Ihave been in denial for years, I realise that now. I refused to believe that I was a grower of cacti and succulents until one dreary afternoon in early December when I went into the heated greenhouse and experienced a sudden and unexpected shock of pleasure at the sight of a lithops in flower. Oh, no. I had become a cactusand succulent-fancier.
For some years, I have been cultivating (although ‘maintaining’ has always seemed to me a more accurate word) a number of cactus and succulent plants: rebutias, echeverias, lithops, mammillarias, haworthias, astrophytums, schlumbergeras. Some of these were survivors from early and futile attempts to encourage my children to grow plants; the rest I have bought on those occasions when I have interviewed cactus nurserymen, since it seems impolite to go away empty-handed and, anyway, the plants look rather sweet when small and growing in neat, square, gravel-topped pots. I do very little for them, except resist the temptation to water them for six months between September and March, keep a weather eye out for vine weevil, and very, very occasionally repot them. Yet so amenable are they that, despite this neglectful care, they have lived on, slowly multiplying and, every so often, breaking out into marvellous flower.
These random-seeming flowerings take me entirely by surprise. For most of the year, for example, Lithops helmutii has squat pairs of fleshy, fat, green and marbled leaves (hence the common name for the genus, ‘living stones’) but, in autumn or early winter, yellow, white-centred daisy flowers suddenly erupt from the fissure between the leaves. Lithops species come from semi-desert in the northern Cape of South Africa and there is something very appealing, even awe-inspiring, about plants which have evolved to mimic their surroundings so closely.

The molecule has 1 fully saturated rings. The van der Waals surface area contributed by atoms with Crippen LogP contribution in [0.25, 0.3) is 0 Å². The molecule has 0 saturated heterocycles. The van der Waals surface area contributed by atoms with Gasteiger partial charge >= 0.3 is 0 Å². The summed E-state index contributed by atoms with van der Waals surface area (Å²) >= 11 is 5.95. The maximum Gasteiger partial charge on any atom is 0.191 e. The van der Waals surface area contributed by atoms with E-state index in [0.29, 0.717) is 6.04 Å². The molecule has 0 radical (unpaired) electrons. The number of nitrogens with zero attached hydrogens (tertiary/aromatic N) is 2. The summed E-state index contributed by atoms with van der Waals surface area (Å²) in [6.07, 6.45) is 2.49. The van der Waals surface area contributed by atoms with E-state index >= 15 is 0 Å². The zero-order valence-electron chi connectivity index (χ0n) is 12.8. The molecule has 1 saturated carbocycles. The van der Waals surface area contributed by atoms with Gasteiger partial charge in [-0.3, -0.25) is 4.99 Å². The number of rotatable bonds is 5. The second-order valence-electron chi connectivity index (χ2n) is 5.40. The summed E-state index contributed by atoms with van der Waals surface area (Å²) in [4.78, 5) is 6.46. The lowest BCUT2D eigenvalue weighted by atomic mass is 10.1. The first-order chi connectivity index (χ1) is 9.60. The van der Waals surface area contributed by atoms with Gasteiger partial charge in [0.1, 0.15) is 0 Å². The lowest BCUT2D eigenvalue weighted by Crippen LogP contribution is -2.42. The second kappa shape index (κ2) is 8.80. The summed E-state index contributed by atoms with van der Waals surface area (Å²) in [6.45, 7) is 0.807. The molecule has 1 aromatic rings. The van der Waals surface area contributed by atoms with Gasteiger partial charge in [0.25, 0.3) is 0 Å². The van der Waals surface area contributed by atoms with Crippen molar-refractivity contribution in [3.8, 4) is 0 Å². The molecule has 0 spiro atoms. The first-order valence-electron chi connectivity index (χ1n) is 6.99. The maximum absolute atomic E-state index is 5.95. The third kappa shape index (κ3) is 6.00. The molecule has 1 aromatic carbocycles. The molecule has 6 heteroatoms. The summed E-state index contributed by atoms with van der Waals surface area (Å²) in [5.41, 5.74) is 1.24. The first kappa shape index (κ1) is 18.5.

Cactus and succulent growing has always seemed to me (I am ashamed to admit my snobbery) an anorakish pursuit, more about compiling a great long list of disparate species, not capable of providing a convincing, integrated effect — unless you landscape your greenhouse as if it were a small part of the Mohave desert, that is. What this stupid, pointless snobbery blinded me to was the beauty, botanical fascination and variety in the individual species even those which look too phallic at first sight for sober contemplation.
It was quite uncomfortable, therefore, to discover my closet passion; it produced a painful collision between fact and selfimage. We none of us can stand the blinding light of too much reality in our lives, and I had always considered myself an outdoor gardener, almost as deadly a scourge to tender plants as vine weevil. I can be relied upon to kill off houseplants, if called to look after them for any length of time, so that my indoor gardening these days is limited to growing forced hyacinths for winter display. For me, the pleasure in gardening has always resided principally in being out in the fresh air and sunlight among good, solid, hardy garden plants.
And yet, and yet ... When I entered the greenhouse that December day, I had to stretch past a score of streptocarpus and pelargoniums in rude health and flower, as well as pots of South African bulbs, a citrus tree with a couple of very promising young lemons, a massive banana plant, tender marguerites by the dozen (brought in to shelter from the stormy blast), in order to pick up the lithops pot to examine it more closely. So, not only am I a cactusfancier, and didn’t realise it, but it appears I have also been a longtime greenhouse enthusiast as well. (In fact, I have to own up to possessing two greenhouses, one heated to a minimum winter night-time temperature of 7˚C and one simply insulated with bubble polythene to keep the worst of the frost out.) So it is high time to come clean and admit that the appeal of the greenhouse is compelling, and particularly so at this time of year. For, when the weather is bleak, there is a special pleasure in being inside looking out, sowing a pot of seed here, removing a botrytis-affected leaf there, or simply dreaming away an afternoon, looking at seed catalogues and making lists and even examining closely, with the help of a hand lens, the areoles and hook spines on a mammillaria. I know it’s sad, but there we are.